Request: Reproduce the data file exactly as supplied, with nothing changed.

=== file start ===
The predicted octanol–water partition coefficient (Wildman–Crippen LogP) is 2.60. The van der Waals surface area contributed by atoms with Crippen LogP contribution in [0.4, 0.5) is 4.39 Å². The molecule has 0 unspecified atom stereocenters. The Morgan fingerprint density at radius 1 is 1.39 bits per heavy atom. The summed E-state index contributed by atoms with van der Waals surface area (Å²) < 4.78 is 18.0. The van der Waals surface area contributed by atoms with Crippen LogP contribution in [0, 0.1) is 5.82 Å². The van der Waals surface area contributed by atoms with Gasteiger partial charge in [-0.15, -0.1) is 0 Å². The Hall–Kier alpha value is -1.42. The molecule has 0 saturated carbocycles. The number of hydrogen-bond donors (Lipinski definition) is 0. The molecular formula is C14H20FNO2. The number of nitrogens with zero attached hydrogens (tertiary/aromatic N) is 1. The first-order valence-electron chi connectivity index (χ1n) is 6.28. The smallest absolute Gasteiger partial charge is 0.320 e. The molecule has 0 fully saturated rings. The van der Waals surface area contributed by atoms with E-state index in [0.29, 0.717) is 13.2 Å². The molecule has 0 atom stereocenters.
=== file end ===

The predicted octanol–water partition coefficient (Wildman–Crippen LogP) is 2.60. The van der Waals surface area contributed by atoms with Crippen LogP contribution in [0.4, 0.5) is 4.39 Å². The molecule has 0 unspecified atom stereocenters. The Morgan fingerprint density at radius 1 is 1.39 bits per heavy atom. The summed E-state index contributed by atoms with van der Waals surface area (Å²) < 4.78 is 18.0. The van der Waals surface area contributed by atoms with Crippen LogP contribution in [0, 0.1) is 5.82 Å². The van der Waals surface area contributed by atoms with Gasteiger partial charge in [-0.15, -0.1) is 0 Å². The Hall–Kier alpha value is -1.42. The molecule has 0 saturated carbocycles. The number of hydrogen-bond donors (Lipinski definition) is 0. The molecular formula is C14H20FNO2. The number of nitrogens with zero attached hydrogens (tertiary/aromatic N) is 1. The first-order valence-electron chi connectivity index (χ1n) is 6.28. The smallest absolute Gasteiger partial charge is 0.320 e. The molecule has 0 fully saturated rings. The van der Waals surface area contributed by atoms with E-state index in [0.29, 0.717) is 13.2 Å². The molecule has 0 atom stereocenters.